These French battlecruisers were built between 1932 and 1938. Since 1926 a replacement for the outdated Dreadnought battleships of the Courbet class was discussed, because according to the provisions of the Washington Fleet Treaty France was allowed to start building a new large battleship in 1927.
At that time, the naval staff preferred a Croiseur de Combat (light battlecruiser) and in January 1927 submitted a paper outlining a proposal for a ship that would resemble the later German pocket battleships. The ship should also be able to operate as a raider, while at the same time being fast enough to escape the contemporary battleships.
After the pocket battleships of the German class had actually appeared, the original French proposal was reconsidered. In addition, the British were now of the opinion that the displacement of large battleships should be limited to 25,000 tons, which led to major disagreements among the French over the suitable size for the new ship to be built.
A bilateral agreement was reached with the Italians that no more than two warships with a maximum of 35,000 tons each would be built for each of the two navies. This left the French and Italian navies with 70,000 tons each to build three or four more warships.
Under these circumstances, the Conseil Superieur de la Marine drew up plans for a 25,000 tons battlecruiser armed with eight 13-inch (330 mm) guns and with sufficient armor to withstand the 280 mm shells of the German pocket battleships.
To save weight, the eight main guns were to be mounted in two four-gun turrets at the front of the ship. This arrangement was already used on the British Nelson class battleships, but was planned by the French as early as 1914 for the Normandy class, which was later cancelled.
At the end of April 1932, the final plans were approved for a single ship known as a battleship Batiment de ligne, not as a battlecruiser Croiseur de Combat. When it became known that Mussolini had in the meantime ordered two new large battleships for the Italian Navy, funds were made available in July 1934 for the construction of another ship of the class.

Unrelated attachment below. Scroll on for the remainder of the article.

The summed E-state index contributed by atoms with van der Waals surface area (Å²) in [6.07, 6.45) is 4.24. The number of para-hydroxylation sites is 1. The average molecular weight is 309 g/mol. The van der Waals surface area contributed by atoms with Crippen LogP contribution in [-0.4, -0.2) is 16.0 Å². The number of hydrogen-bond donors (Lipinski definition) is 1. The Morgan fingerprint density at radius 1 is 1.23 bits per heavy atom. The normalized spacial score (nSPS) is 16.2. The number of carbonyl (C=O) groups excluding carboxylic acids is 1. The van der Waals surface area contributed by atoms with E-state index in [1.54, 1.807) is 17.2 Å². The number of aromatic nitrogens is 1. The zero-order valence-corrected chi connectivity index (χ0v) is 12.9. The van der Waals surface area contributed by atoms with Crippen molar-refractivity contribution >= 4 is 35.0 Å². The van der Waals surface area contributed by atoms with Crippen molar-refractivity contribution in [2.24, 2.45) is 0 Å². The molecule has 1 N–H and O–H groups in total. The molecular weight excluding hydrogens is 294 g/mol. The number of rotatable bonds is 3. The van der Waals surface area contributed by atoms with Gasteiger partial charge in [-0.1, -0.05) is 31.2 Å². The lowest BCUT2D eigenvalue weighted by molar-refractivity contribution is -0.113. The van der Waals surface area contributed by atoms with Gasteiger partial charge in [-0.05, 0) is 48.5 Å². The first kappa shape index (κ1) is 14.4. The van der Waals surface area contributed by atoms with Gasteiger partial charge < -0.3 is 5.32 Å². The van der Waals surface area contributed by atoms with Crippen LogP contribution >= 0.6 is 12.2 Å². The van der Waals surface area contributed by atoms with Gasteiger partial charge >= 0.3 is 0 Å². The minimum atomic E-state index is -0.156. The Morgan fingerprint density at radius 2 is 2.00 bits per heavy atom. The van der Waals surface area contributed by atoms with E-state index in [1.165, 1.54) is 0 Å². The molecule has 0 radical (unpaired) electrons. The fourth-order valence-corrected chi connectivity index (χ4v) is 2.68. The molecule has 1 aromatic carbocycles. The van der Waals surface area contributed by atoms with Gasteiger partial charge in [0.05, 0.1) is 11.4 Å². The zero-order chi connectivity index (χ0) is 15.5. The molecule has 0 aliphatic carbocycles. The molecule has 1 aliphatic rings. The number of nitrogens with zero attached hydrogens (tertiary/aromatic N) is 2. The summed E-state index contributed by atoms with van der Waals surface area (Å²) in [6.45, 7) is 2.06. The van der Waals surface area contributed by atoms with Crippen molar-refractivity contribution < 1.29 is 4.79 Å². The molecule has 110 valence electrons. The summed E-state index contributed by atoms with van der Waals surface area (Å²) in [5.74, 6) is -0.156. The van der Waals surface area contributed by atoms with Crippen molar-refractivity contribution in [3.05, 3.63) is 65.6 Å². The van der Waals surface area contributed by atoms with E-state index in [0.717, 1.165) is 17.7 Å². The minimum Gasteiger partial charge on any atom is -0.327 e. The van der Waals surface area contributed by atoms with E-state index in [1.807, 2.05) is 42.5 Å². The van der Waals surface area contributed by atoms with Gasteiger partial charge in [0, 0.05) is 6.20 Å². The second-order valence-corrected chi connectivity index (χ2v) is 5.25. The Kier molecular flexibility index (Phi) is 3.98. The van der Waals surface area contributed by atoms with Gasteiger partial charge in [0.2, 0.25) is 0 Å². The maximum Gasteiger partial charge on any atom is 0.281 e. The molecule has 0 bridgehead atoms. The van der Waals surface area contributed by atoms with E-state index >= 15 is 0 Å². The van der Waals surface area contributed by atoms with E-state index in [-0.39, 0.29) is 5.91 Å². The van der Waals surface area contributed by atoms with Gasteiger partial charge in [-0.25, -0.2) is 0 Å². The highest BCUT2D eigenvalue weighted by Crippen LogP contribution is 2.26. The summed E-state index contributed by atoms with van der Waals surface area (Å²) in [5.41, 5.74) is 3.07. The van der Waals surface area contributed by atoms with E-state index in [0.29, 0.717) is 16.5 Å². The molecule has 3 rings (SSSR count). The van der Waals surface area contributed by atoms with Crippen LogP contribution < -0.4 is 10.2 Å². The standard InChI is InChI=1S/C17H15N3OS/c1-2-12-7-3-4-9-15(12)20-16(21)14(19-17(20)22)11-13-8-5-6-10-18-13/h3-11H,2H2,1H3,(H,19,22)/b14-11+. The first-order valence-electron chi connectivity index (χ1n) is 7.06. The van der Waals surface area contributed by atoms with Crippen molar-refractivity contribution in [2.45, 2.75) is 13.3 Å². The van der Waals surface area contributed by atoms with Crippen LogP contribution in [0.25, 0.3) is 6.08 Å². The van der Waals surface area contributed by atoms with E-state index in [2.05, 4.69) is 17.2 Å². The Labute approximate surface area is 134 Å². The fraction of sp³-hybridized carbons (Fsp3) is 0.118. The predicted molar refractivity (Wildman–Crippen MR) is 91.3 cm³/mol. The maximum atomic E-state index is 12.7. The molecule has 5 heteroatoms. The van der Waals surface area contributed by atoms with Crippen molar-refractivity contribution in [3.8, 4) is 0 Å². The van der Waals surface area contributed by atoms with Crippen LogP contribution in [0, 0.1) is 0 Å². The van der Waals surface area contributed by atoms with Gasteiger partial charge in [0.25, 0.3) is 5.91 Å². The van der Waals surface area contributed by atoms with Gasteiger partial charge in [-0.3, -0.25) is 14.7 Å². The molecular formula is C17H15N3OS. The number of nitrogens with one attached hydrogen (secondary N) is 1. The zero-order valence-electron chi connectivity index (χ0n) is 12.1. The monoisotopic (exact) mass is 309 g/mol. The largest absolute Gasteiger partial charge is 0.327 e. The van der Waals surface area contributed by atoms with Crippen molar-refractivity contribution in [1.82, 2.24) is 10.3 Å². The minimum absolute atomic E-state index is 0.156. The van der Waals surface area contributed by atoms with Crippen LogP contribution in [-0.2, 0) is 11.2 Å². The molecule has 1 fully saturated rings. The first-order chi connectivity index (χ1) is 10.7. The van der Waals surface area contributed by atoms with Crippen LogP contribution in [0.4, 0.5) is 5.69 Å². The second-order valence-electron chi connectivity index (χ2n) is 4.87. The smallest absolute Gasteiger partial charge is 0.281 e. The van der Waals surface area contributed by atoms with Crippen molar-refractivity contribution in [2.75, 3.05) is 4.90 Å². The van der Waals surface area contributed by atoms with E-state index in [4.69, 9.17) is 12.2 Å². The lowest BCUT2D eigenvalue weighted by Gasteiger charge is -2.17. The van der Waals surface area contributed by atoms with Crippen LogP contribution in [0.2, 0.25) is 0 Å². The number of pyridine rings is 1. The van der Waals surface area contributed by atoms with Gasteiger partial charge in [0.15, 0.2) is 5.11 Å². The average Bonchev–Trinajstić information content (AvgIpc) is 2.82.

The two battlecruisers Dunkerque and Strasbourg had a good speed, but their weak side armour made them second-rate class. This was evident in 1940 at Mers-el-Kebir, where the Dunkerque was pierced by British 15-inch (381 mm) shells. However, the ship survived the hits much better than expected.
The theoretical superiority of dual-function secondary armament was reduced by the inherent weakness of the 5.1-inch (130 mm) gun positions. In addition, the light anti-aircraft armament was particularly weak.
On the other hand its underwater protection was good and Dunkerque easily survived the hit of an 18-inch (46 cm) air torpedo like the detonations of several depth-charges bombs when an armed trawler exploded next to her.
The armor was internally inclined 210 degrees, with an inner ‘curvature’ and a layer filled with ebonite mousse, a thick black rubber similar to an old cellulose layer used on French ships in the 1890s.
The Model 1933 330 mm (13-inch) guns had a muzzle velocity of 2,625 ft/sec (800 meters per second) and could fire a 1,190 lb (540kg) shell 21,872 yards (20,000 metres) far. Each of the two quadruples basically consisted of two double turrets. This arrangement allowed the largest possible number of main artillery guns to be fired with minimum water displacement, but as was later shown at Mers-el-Kebir, the main artillery could be halved with a single direct hit.
By the arrangement of the two turrets on the fore deck the length of the belt armor could be shortened, but the two turrets must had to have enough distance, so that not both could be knocked-out already with a single hit. As with other types of ships with the main artillery arrangement after the bow, the smoke and muzzle pressure affected the forward firing more than to the side.
The Model 1935 130 mm (5.1-inch) secondary guns were in three quadruple positions and two twin positions and had the same muzzle velocity as the 330 mm main guns. They were able to fire a 71 lb (32.1 kg) shell at a distance of 21,653 yards (19,800 meters). Each of these barrels was theoretically capable of firing fourteen or fifteen rounds per minute. However, they moved too sluggishly for air defense purposes and their mechanics were also fragile.